Frustration mounts over Bennington airport project planning
"I keep pushing, but it's like pushing against Jell-O," John Likakis, of the nonprofit Bennington Airport Development Corp., which oversees the facility off Walloomsac Road, said during a Bennington Airport Committee meeting Monday.
Lakakis said the Aviation Division of the Vermont Agency of Transportation has confirmed that the runway project will start in March, but no further details have been provided.
"What does a March start mean?" he said. "I'm not happy with these answers and so I'm pushing to find out what it does mean."
Lakakis said local officials and business owners at the airport need to know whether the actual construction work — estimated to take about 90 days and close the sole runway for most or all of that period — will start early in the month or in late March, and approximately when the runway might reopen.
In addition, AOT officials have mentioned helping businesses and private pilots in making arrangements to fly from other airports during the shutdown, he said, but no details have been forthcoming.
Alex Kelly, owner of two businesses based at the airport, said the situation is at the point he is considering moving to an airport in another state.
"The state of Vermont is not being very helpful," Kelly said during the committee meeting. "The businesses here can't get information to plan. We have no idea how long [the project] will take. I've been trying for a year to get this information."
Kelly, who owns Green Mountain Skydiving and Taconic Aviation, which offers flight instruction, scenic flights and other services, added that businesses "continue to get ongoing promises, but there is a lack of any follow-through."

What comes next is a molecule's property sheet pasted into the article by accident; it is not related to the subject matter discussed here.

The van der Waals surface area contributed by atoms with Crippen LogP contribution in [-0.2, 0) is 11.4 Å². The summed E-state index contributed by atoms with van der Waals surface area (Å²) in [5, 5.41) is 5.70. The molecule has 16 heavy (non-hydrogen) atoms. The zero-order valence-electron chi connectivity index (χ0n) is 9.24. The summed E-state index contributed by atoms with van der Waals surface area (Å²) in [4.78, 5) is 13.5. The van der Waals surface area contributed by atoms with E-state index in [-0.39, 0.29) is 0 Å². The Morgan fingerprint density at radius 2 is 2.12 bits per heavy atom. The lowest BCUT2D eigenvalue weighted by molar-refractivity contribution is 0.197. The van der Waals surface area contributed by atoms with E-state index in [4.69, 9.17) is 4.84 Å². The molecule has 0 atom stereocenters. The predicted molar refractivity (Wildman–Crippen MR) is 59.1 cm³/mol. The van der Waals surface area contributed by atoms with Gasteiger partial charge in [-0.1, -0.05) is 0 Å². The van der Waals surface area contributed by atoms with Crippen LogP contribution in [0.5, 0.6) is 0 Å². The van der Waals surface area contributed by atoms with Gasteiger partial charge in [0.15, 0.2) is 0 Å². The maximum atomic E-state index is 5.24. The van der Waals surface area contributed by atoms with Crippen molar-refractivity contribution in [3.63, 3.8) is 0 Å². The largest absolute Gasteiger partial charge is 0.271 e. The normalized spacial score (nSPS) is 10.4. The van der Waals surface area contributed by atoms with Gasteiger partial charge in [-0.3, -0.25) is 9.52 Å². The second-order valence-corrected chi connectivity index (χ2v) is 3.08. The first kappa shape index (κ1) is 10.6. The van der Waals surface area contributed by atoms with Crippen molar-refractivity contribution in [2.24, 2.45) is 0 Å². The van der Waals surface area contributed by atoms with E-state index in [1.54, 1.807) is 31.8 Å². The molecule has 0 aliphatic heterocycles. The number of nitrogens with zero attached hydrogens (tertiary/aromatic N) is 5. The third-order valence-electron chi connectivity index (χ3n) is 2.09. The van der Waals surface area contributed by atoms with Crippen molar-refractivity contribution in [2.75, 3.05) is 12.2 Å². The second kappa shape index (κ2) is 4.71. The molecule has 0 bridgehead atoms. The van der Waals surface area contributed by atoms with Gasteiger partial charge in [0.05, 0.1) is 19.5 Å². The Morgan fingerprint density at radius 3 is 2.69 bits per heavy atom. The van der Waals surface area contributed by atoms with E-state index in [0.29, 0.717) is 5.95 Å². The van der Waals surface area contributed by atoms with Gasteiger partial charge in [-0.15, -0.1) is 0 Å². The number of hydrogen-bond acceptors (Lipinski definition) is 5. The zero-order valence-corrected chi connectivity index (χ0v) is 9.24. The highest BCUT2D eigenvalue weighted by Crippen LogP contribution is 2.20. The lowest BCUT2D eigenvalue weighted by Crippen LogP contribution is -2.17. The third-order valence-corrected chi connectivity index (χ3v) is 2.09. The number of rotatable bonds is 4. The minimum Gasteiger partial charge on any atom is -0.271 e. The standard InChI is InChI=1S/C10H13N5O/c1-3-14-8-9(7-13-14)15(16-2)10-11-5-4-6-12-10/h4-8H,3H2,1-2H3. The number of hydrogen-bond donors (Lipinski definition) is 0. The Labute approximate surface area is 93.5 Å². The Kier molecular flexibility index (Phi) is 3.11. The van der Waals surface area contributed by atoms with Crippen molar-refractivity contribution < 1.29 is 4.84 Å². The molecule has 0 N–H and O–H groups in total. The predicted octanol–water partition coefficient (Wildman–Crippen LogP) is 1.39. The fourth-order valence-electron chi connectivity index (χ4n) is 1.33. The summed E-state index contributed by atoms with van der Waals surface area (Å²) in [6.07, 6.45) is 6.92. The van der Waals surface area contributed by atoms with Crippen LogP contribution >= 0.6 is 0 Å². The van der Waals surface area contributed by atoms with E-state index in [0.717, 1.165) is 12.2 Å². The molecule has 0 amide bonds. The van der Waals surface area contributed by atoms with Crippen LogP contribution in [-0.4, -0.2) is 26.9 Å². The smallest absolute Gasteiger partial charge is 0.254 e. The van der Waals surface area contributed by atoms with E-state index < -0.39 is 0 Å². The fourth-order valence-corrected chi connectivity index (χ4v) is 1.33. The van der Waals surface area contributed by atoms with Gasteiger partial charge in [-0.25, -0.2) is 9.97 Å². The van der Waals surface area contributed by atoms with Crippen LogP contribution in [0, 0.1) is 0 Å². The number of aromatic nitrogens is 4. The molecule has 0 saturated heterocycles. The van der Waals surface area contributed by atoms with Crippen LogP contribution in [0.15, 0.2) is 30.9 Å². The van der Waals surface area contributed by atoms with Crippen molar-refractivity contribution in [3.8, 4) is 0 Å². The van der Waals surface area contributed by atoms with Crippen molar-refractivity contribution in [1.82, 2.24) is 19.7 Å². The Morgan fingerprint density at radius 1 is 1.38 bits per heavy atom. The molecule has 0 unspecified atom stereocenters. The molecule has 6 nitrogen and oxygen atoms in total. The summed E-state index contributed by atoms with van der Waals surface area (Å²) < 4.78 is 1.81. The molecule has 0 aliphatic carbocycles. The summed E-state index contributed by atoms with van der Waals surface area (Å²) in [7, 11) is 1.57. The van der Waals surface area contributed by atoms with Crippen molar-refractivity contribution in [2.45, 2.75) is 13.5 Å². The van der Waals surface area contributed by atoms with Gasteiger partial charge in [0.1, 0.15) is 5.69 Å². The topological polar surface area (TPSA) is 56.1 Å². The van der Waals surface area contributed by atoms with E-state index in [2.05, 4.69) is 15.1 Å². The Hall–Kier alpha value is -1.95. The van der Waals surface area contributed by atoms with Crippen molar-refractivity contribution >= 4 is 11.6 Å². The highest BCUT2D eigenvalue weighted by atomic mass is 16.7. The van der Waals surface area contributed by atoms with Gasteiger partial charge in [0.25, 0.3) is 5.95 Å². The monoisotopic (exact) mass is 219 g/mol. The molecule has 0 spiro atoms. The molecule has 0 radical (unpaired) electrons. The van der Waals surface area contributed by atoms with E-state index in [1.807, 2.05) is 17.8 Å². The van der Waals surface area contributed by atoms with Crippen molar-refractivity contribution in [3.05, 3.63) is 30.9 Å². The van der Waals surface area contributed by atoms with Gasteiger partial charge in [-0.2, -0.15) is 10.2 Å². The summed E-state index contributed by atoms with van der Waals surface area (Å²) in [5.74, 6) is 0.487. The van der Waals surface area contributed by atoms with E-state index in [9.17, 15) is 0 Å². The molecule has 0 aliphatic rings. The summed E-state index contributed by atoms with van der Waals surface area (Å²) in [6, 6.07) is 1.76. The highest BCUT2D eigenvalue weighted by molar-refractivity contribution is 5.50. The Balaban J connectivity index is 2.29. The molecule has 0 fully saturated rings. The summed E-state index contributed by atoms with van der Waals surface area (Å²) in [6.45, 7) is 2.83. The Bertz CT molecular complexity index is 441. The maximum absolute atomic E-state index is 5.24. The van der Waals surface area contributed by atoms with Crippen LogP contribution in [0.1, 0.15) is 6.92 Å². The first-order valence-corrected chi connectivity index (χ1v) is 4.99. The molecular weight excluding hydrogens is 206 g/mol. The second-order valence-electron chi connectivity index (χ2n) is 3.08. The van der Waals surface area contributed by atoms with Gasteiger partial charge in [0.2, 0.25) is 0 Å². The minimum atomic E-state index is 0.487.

Likakis said he was told by Larry Lackey, aviation project developer with the AOT, that a construction schedule will be provided within the next two months.
He and Kelly also said they're concerned about the future of airport maintenance and Aviation Division staffing levels because of a $500,000 cut in the current aviation budget and another projected $500,000 reduction in next year's spending plan.
The state AOT announced recently that $3.5 million in funding through the Federal Aviation Administration had been approved for the Bennington project. Vermont will fund 10 percent of the cost.
"The runway closure is expected to be 90 days; however, we do not control the weather," Lackey said shortly after the funding announcement. "The total construction of all aspects will be longer."
Lackey could not be reached Monday evening for comment.
Work will include reconstructing the runway to its base, replacing the lighting system, extending a cleared runway safety zone by 100 feet at one end, and the first phase of a project to create a parallel taxiway along the 3,704-foot runway.
Markowski Excavating Inc., of Florence, submitted the low bid for the project, at $3,912,960.
The airport runway was constructed in 1982, and both the runway and its lighting system are near the end of their life spans, officials have said. The reconstruction will extend down to the base of the runway, about three feet deep, and will include a new subsurface drainage system.
The lighting system will have new wiring and a control unit set outside the airport office building. Runway lighting is activated by pilots from their aircraft and turns off automatically after about 15 minutes.
The 35-foot-wide taxi strip, initially extending about half the way along the runway, is designed to allow landing aircraft to immediately turn off the 75-foot-wide runway, and it allows pilots prepping for takeoff a space that is off the runway surface, keeping that open for other craft.
Installation of a new fuel storage facility, with larger fuel tanks, now is scheduled for 2019 at the earliest, Lakakis said Monday.
Jim Therrien writes for New England Newspapers in Southern Vermont and VTDigger.org. @BB_therrien on Twitter.
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